That means the most important elements of your application will be the letters of recommendation and your personal statement. They should illustrate your aptitudes, strengths, and accomplishments, and highlight any contributions you’ve made to the field of computer science. Don’t simply rehash your résumé or your relevant experiences in your personal statement. This is your chance to provide the admissions team with insights into why you’re a good candidate for the Tufts School of Engineering program in particular. Your recommendation writers can also speak to how you’ll benefit from a program like Tufts’ MSCS.
The easiest way to ensure your materials are as compelling as they can be is by starting your application as early as possible. Writing a strong personal statement isn’t easy. Even gathering the required letters of recommendation can take longer than you think. Give yourself plenty of time to revise your personal statement and other materials multiple times and don’t be shy about seeking help. Ask a colleague or trusted friend to review each draft before revisions. Finally, consider attending one of Tufts’ Program & Application Overview Webinars to learn more about what the university’s admission teams look for. You can also schedule an appointment to go over the computer science master’s prerequisites, the cost of the MSCS program, or financial aid with an enrollment advisor by calling 617-627-5760 or via email at email@example.com.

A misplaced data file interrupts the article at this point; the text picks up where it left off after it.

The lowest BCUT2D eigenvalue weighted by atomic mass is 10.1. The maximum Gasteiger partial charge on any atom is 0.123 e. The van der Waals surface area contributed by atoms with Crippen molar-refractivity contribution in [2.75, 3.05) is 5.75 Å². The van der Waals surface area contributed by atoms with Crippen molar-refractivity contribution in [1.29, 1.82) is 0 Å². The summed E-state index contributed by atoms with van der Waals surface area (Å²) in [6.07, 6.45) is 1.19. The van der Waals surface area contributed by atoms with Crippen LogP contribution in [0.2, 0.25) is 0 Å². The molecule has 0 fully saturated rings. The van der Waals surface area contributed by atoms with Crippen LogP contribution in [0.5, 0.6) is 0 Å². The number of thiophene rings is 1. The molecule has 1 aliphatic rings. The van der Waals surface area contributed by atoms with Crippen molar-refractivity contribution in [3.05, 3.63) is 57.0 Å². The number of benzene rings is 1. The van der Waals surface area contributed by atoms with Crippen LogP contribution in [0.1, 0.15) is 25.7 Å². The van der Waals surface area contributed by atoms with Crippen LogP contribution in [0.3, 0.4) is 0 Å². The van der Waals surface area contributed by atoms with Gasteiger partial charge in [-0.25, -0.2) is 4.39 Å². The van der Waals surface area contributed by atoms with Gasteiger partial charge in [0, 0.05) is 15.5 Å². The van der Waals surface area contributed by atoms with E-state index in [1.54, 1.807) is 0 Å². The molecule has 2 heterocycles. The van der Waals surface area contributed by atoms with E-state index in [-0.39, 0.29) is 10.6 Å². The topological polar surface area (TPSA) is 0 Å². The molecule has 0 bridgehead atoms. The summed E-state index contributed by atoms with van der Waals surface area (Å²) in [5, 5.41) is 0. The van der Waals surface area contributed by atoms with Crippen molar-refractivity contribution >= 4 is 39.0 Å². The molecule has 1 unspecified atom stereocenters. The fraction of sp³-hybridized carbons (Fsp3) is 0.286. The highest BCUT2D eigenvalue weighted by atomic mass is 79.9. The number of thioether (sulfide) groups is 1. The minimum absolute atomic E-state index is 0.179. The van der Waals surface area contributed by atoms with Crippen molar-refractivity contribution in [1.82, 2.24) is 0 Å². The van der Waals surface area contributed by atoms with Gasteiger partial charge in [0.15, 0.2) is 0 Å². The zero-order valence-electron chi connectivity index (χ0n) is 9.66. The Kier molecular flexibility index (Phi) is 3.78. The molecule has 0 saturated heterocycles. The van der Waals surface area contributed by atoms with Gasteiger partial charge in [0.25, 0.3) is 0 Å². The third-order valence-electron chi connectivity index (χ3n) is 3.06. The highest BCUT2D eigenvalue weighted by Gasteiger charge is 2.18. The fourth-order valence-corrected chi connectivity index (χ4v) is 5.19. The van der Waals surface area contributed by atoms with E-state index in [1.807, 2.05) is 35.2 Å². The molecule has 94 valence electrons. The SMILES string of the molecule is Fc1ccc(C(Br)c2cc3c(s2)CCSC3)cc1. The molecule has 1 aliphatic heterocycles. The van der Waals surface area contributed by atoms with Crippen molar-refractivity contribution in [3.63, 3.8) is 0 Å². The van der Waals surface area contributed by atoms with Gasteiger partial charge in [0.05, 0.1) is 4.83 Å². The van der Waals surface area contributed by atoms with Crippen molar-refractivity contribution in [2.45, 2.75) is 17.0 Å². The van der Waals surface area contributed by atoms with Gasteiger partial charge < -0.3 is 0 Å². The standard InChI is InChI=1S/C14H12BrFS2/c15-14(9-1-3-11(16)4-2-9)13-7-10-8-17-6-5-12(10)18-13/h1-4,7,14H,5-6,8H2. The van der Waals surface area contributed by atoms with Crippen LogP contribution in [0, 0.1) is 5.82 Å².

Taking Prerequisite Courses Doesn’t Change the ROI of the MSCS
Perhaps you’re looking for master’s in computer science programs for non-CS majors because you’re worried about wasting time. In that case, discovering that you can’t just enroll in a top computer science graduate program with no experience whatsoever can be demoralizing. Before you give up on your dream of advancing in a computer science career, however, consider that the value of an MSCS doesn’t change because you have to take additional prerequisite courses or complete a bridge program before you enroll. Master of Science in Computer Science holders typically earn over $100,000/year while bachelor’s degree holders earn closer to $85,000/year, regardless of how long it took them to earn their degrees. The master’s in computer science comes with one of the highest wage premiums of any graduate degree. And there are many computer science jobs for MSCS holders—particularly senior-level and management positions—that pay well over $100,000/per.